With a lengthy and violent criminal record to his name, Pachino Hill is going to church.
Hill, 29, of Davenport was sentenced Wednesday by Scott County Associate Judge Christine Dalton to a counseling program offered by Third Missionary Baptist Church. She also ordered him to attend church there eight consecutive Sundays, to pay a fine and be on probation for one year.
If he doesn’t comply, he faces up to two years in prison for eluding and driving while barred. The charges are the result of a police chase from Rock Island to Davenport in October.
“Let’s give it a shot,” Dalton said of the counseling program plan presented to her by Hill’s attorney, Brenda Drew-Peeples, and supported by Rogers Kirk, pastor at Third Missionary. “I’m all about one more chance.”
The counseling program, Drew-Peeples said, is a chance for Hill to gain role models who are responsible men and are contributing to society.
“I believe God has a plan for Pachino Hill’s life, and I believe it’s coming to fruition,” she said.
Prosecutor Marc Gellerman did not object to the counseling program but did request that Hill attend church services.
“I would think that listening to Rev. Kirk every Sunday would be very beneficial for Mr. Hill,” Gellerman said, adding that Hill reaching out to Kirk “says a lot.”
Hill agreed to the counseling program and to attending church. Kirk will report to the court on Hill’s progress. A hearing is set for May 21.
However, Hill also faces charges in connection with the incident in Rock Island County. A plea hearing is set for today. Prosecutor Margaret Osborn will request jail time, she said.
Hill was driving a car with a broken headlight one night in October, down Fifth Street in Rock Island, testified Rock Island County Sheriff's Deputy Justin Chisholm. Chisholm turned around and attempted to stop the Dodge Neon that Hill was driving. Instead, Hill took off and headed for the Centennial Bridge.
Hill and Chisholm crossed the bridge, turned right onto 2nd Street in downtown Davenport, up Main Street, over to Brady Street and then onto 12th Street.
Chisholm lost sight of Hill and his passenger in his car. As he turned onto 12th Street, approaching Pershing Avenue, he spotted Hill and his passenger running from an alley. Police later recovered the Neon parked behind a house in the alley.
Chisholm chased the two on foot, east toward Iowa Avenue. Chisholm used his Taser to bring Hill to the ground. Hill was then arrested.
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Hill was charged when he was 14 years old with first-degree murder in connection with the shooting death of Lawrence Brown Johnson. He was accused of giving the gun used in the shooting to Clyde Edwards Jr.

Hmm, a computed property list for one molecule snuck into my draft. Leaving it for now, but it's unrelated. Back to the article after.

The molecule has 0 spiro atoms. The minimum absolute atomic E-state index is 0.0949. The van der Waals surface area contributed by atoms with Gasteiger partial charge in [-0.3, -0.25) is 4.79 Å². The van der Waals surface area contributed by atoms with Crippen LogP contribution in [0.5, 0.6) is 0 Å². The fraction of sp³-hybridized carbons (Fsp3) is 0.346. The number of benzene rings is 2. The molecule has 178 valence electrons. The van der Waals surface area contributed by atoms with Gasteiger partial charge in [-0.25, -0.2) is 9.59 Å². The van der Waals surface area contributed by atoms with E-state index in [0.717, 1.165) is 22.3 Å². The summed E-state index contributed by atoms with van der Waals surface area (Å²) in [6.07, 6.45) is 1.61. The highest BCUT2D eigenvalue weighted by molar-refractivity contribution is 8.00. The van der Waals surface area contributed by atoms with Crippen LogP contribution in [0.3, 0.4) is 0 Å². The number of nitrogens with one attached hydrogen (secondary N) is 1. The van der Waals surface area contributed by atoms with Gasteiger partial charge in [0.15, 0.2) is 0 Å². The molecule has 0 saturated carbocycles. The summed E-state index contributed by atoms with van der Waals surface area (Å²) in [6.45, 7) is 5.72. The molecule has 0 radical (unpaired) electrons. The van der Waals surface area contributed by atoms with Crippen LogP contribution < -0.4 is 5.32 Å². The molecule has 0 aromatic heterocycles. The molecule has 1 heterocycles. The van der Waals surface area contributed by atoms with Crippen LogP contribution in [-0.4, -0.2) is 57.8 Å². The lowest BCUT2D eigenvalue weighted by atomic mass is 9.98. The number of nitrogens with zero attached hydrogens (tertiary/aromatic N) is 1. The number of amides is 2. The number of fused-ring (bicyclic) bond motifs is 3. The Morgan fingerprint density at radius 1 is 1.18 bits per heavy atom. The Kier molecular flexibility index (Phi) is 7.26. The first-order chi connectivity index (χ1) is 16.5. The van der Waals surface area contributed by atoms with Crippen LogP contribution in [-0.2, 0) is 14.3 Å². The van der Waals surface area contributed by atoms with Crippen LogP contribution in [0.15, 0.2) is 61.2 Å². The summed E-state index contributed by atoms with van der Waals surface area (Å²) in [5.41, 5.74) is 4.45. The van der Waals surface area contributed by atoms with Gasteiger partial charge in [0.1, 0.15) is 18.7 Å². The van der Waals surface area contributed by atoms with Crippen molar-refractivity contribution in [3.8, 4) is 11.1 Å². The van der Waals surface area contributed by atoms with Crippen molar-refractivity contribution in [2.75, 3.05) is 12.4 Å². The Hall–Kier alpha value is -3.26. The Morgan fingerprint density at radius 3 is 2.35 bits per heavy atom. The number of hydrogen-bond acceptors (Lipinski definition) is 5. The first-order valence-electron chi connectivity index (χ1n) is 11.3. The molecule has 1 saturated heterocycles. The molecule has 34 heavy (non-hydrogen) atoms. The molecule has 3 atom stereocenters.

Hill pleaded guilty to voluntary manslaughter and terrorism. Hill was sentenced to 15 years in prison.
At the time, then-Scott County Attorney Bill Davis said: "If we had gone to trial and if Pachino were convicted of first-degree murder, he would have gotten life in prison." He thought that considering Hill's young age, the plea was appropriate.
"This is one of the few chances we get to do some good. We have two young men who still will have a chance at life if they decide to do some good," Davis said at the time.
In December 2002, Hill was one of three men charged with attempted murder for allegedly shooting at a Davenport police officer. One of those bullets missed the head of the Cpl. Dennis Colclasure by six inches, police investigators said.
A lack of evidence caused Scott County prosecutors to drop those charges. Hill was convicted of possessing a firearm as a felon in connection with that incident, but a judge later ruled the evidence insufficient to charge him with any offense and dismissed the case.
In October 2004, Hill was arrested for helping Bryan Mitchell of Davenport leave the area of the fatal shooting of Grayling Church, 20, of Davenport. He also was accused of concealing the weapon and keeping witnesses from giving statements. He was found not guilty of that charge.
In March 2006, Hill was charged with attempted murder in the shooting of a 28-year-old man in the thigh. He pleaded guilty to assault resulting in bodily injury and was sentenced to one year probation and a $250 fine.
It wasn’t long before Hill began being arrested again.
He was charged with child endangerment in April 2006, on a drug charge in July 2006 and a domestic assault charge in August 2006. That charge prompted a police search because he fled after hitting a former girlfriend in the forehead with a bottle and slashing two tires on her car.
He received probation for the child endangerment and drug charges. The domestic assault case was dismissed.
In July 2007, he led police on a chase during a traffic enforcement effort on the Centennial Bridge. He pleaded guilty to driving while barred and received probation. His probation was revoked because of the most recent chase. If he does not complete the terms of the sentenced imposed Wednesday, eight months will be added to the two-year prison sentence.
Ann McGlynn can be contacted at (563) 383-2336 or email@example.com.